Mezedes are small plates of appetizers usually eaten before lunch. There are three types of meze: ouzo meze, wine meze and more recently, beer meze.


Skill level

Average: 4.3 (8 votes)

Cook's notes

Oven temperatures are for conventional; if using fan-forced (convection), reduce the temperature by 20˚C. | We use Australian tablespoons and cups: 1 teaspoon equals 5 ml; 1 tablespoon equals 20 ml; 1 cup equals 250 ml. | All herbs are fresh (unless specified) and cups are lightly packed. | All vegetables are medium size and peeled, unless specified. | All eggs are 55-60 g, unless specified.


Traditionally, the strongest flavoured mezedes (plural term for meze) are used for ouzo and these include anchovy fillets, salted fish, pastourma (dried and spiced meat, originally camel meat, but nowadays, beef...) yellow cheese, dips such as taramosalata, melitzanosalata (eggplant dip) and tzatziki as well as spicy feta cheese called "kafteri", and let’s not forget olives and pickled peppers.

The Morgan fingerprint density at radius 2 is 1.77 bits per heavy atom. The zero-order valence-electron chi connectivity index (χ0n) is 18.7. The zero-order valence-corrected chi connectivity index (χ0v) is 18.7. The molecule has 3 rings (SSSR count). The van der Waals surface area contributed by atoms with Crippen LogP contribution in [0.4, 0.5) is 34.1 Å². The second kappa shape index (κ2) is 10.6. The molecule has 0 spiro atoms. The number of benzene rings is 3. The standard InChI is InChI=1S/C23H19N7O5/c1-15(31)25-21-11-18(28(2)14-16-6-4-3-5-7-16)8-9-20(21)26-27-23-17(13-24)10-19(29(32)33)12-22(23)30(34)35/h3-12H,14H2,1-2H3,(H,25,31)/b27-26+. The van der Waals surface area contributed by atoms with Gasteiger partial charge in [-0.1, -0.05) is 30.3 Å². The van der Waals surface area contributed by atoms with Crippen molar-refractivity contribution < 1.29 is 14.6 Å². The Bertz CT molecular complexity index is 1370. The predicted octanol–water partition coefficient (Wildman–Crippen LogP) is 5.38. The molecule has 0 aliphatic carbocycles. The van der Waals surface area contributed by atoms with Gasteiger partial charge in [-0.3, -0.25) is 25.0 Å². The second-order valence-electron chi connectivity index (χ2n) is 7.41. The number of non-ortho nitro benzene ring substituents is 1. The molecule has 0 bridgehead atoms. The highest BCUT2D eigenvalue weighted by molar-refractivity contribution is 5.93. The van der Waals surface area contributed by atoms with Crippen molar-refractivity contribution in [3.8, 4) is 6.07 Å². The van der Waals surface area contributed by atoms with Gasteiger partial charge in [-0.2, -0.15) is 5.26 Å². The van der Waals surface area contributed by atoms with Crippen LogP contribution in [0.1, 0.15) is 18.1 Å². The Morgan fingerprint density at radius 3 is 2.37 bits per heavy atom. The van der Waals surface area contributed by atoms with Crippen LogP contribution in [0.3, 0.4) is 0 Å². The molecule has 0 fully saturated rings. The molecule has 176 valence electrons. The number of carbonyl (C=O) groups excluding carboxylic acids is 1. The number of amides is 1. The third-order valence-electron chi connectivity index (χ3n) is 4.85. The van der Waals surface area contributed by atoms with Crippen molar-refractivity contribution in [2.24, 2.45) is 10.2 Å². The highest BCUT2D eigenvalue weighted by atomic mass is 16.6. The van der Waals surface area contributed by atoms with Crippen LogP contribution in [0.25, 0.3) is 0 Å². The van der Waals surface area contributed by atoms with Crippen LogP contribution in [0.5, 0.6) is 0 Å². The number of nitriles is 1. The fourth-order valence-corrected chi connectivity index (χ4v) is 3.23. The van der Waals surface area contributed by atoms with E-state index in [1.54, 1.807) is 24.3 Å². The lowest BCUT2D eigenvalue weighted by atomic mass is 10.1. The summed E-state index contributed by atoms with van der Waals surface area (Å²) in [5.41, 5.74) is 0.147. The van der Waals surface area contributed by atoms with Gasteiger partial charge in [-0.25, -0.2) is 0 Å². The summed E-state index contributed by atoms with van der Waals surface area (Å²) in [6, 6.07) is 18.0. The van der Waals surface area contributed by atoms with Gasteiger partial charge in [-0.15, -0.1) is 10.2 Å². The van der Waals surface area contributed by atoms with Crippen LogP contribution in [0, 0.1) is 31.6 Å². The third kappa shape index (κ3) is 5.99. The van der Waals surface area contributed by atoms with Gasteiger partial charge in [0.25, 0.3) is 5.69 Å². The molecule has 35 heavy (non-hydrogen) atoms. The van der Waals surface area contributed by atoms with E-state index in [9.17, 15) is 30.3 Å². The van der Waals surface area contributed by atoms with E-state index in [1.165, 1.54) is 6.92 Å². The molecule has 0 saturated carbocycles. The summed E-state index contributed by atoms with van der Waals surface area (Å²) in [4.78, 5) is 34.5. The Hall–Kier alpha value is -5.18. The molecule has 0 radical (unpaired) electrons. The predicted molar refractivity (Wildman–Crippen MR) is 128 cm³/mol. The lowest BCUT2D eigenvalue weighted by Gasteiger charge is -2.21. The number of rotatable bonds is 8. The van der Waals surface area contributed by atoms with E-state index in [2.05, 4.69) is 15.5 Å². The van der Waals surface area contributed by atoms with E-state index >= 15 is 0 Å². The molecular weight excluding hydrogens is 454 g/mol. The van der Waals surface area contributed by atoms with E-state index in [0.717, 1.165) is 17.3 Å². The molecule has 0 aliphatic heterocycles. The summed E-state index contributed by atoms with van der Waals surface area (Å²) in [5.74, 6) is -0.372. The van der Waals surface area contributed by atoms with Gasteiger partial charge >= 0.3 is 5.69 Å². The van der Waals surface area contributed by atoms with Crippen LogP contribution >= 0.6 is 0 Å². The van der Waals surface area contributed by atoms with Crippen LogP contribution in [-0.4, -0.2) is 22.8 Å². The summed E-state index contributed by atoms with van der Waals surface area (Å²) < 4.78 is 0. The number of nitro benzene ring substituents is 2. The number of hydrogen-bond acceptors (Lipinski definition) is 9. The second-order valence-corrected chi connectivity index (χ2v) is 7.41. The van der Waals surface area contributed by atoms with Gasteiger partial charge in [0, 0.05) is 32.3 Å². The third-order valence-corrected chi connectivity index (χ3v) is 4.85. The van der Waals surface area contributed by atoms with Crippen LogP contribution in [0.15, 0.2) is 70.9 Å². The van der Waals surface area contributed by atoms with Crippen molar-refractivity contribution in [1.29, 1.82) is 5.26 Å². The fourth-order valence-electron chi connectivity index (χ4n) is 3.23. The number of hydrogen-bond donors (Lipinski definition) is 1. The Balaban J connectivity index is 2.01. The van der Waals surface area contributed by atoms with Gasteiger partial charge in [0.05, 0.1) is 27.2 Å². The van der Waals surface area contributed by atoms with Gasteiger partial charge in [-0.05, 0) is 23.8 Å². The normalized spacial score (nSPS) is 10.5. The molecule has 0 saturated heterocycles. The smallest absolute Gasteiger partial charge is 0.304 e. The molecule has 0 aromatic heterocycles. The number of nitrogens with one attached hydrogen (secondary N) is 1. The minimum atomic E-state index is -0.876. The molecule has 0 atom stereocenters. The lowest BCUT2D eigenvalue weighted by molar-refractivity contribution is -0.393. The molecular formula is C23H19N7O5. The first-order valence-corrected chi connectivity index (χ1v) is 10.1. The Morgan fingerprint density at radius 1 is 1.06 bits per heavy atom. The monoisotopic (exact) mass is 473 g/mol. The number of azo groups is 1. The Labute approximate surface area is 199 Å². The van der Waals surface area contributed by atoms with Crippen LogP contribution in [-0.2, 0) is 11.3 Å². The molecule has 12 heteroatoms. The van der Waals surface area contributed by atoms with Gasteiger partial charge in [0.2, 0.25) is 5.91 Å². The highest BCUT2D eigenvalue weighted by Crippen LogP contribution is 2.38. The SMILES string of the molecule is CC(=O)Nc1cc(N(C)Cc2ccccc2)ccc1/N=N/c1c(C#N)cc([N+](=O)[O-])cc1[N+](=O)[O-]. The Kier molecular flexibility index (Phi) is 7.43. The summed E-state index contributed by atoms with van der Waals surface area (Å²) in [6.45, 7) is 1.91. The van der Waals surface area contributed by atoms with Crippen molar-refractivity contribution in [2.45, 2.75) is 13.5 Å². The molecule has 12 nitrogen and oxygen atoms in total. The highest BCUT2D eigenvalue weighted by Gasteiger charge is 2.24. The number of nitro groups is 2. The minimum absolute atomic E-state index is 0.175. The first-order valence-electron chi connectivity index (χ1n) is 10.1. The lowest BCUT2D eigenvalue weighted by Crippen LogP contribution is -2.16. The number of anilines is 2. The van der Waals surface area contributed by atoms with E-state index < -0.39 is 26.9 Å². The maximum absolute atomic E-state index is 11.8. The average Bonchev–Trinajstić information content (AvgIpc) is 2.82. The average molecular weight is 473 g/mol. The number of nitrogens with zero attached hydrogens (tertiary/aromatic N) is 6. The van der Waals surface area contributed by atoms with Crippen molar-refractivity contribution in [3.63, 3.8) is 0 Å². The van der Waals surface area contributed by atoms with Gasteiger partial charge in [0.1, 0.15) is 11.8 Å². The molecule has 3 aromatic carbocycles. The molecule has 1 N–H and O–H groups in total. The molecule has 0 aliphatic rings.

Tomato, cucumber, bread and boiled eggs are also used for variation in ouzo meze since there is an unwritten law that one never serves the same meze twice... every shot of ouzo must have a different meze.

Wine mezedes are usually fare that one would find at a taverna and they include hot mezedes, such as calamari, octopus, either grilled or braised in various ways such as in wine or vinegar and bay leaf with garlic and onion or lemon, oregano and garlic. Then, of course, there is tyropita, zucchini patties, keftedes (fried meat balls), fried haloumi cheese and spicy Greek sausages (loukanika).

Beer meze is a recent addition to the meze repertoire and usually consists of very simple "nibblies" like nuts and crisps.